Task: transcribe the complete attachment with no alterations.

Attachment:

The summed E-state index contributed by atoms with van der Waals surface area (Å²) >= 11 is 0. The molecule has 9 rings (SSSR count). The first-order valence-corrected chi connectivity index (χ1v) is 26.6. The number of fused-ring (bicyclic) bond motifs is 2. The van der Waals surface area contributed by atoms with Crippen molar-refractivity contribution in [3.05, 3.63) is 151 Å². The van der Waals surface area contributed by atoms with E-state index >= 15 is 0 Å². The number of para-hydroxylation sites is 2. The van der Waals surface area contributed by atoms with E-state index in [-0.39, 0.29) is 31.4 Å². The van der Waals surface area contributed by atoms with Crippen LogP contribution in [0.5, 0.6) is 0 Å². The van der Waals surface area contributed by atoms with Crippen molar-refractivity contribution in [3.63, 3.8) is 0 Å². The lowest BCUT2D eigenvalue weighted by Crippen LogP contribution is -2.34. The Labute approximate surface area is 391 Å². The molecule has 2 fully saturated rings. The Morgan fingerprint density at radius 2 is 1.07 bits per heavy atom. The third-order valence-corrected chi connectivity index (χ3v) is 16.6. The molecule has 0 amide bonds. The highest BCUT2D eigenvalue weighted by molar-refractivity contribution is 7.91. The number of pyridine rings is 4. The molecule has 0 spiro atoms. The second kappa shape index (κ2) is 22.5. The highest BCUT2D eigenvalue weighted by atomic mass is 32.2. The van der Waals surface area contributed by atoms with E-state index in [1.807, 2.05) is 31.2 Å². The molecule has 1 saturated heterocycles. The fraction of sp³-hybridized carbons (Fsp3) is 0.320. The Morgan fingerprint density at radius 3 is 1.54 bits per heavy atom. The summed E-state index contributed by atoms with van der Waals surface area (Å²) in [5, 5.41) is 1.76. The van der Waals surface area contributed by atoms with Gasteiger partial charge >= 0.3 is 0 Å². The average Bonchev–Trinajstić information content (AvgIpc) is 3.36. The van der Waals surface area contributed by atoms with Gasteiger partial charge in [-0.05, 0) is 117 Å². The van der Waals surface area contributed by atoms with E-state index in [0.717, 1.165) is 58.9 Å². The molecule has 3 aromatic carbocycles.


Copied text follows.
The summed E-state index contributed by atoms with van der Waals surface area (Å²) >= 11 is 0. The molecule has 9 rings (SSSR count). The first-order valence-corrected chi connectivity index (χ1v) is 26.6. The number of fused-ring (bicyclic) bond motifs is 2. The van der Waals surface area contributed by atoms with Crippen molar-refractivity contribution in [3.05, 3.63) is 151 Å². The van der Waals surface area contributed by atoms with E-state index >= 15 is 0 Å². The number of para-hydroxylation sites is 2. The van der Waals surface area contributed by atoms with E-state index in [-0.39, 0.29) is 31.4 Å². The van der Waals surface area contributed by atoms with Crippen LogP contribution in [0.5, 0.6) is 0 Å². The van der Waals surface area contributed by atoms with Crippen molar-refractivity contribution in [3.63, 3.8) is 0 Å². The lowest BCUT2D eigenvalue weighted by Crippen LogP contribution is -2.34. The Labute approximate surface area is 391 Å². The molecule has 2 fully saturated rings. The Morgan fingerprint density at radius 2 is 1.07 bits per heavy atom. The third-order valence-corrected chi connectivity index (χ3v) is 16.6. The molecule has 0 amide bonds. The highest BCUT2D eigenvalue weighted by molar-refractivity contribution is 7.91. The number of pyridine rings is 4. The molecule has 0 spiro atoms. The second kappa shape index (κ2) is 22.5. The highest BCUT2D eigenvalue weighted by atomic mass is 32.2. The van der Waals surface area contributed by atoms with E-state index in [1.807, 2.05) is 31.2 Å². The molecule has 1 saturated heterocycles. The fraction of sp³-hybridized carbons (Fsp3) is 0.320. The Morgan fingerprint density at radius 3 is 1.54 bits per heavy atom. The summed E-state index contributed by atoms with van der Waals surface area (Å²) in [5, 5.41) is 1.76. The van der Waals surface area contributed by atoms with Gasteiger partial charge >= 0.3 is 0 Å². The average Bonchev–Trinajstić information content (AvgIpc) is 3.36. The van der Waals surface area contributed by atoms with Gasteiger partial charge in [-0.05, 0) is 117 Å². The van der Waals surface area contributed by atoms with E-state index in [0.717, 1.165) is 58.9 Å². The molecule has 3 aromatic carbocycles.